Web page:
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And, according to a 2019 study by Rajarishi Nahata of Baruch College, previous founders get much better terms in their deals with VCs (retaining more board control, having to give up less equity) and get earlier access to capital than first-time entrepreneurs—even when the founders’ earlier ventures were unsuccessful. Perhaps even more striking, previous founders were able to raise more money earlier, and on better terms, than novices, even though the operating performance of the serial entrepreneurs’ companies was, on average, poorer. 

Why is this? Repeat founders likely benefit from having raised money before, not just in the sense that they have connections and preexisting networks, but also in that they have experience dealing with venture capitalists.

For novice entrepreneurs, this creates a variant of the perennial catch-22 of not being able to get a job without experience, and not being able to get experience without a job. So it makes sense that Black and women entrepreneurs—who find it harder to even get a foot in the door—have been vocal in their frustration over Neumann getting a new pile of money.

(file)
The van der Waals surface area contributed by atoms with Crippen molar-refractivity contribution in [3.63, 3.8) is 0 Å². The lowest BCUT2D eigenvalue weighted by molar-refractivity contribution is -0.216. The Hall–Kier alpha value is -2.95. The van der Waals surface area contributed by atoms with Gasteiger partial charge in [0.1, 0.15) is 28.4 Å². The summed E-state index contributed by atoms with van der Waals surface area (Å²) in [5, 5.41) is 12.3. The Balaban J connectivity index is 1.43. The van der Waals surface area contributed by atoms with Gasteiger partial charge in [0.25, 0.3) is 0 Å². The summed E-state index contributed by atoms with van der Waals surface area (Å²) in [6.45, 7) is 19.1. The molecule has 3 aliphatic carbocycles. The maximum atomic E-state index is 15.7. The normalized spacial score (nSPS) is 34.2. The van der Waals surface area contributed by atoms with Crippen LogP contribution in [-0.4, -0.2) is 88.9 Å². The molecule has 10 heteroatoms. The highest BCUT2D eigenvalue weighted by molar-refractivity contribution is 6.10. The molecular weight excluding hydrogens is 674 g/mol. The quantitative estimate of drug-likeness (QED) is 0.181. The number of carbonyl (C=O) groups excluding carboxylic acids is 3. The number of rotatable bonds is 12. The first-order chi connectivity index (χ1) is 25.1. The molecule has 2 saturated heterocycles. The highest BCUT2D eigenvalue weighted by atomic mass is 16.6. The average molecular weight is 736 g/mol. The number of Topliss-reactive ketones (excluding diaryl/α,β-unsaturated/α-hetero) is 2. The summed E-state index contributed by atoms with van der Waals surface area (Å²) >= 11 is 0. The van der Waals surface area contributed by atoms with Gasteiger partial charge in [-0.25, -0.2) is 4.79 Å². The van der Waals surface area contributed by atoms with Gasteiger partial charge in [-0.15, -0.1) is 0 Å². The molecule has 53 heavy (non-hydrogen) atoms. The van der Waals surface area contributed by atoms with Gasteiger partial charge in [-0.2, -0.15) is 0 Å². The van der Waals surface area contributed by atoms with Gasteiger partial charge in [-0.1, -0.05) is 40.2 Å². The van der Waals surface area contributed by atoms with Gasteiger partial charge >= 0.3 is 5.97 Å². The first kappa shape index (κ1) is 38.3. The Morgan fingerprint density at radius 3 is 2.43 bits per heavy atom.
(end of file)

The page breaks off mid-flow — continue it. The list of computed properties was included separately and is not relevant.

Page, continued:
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Yet VCs are also generally inclined to bet more on the rider than the horse, and can always convince themselves that even serial entrepreneurs who were unsuccessful at least learned important lessons from the experience. (In his letter explaining the investment in Flow, Andreesen made this exact argument, writing, “[W]e love seeing repeat founders build on past successes by growing from lessons learned.”)

Paradoxically—given the sheer amount of investor capital Neumann vaporized at WeWork—it’s hard to say that he was a failure from the perspective of his original investors.

Benchmark Capital, the VC firm that was the first major investor in WeWork, put money into the company at a valuation of $100 million, which means that it plausibly got a return on its investment of somewhere between 30 and 60 times that (depending on what endpoint you want to choose).

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Neumann destroyed tons of value at WeWork, but the value he destroyed was for the investors who poured money into the company at massively inflated valuations (most notably Softbank). And unlike Theranos (a company linked in the public mind with WeWork), which was a fraud through and through, WeWork ended up as a real company that is currently worth around $4 billion.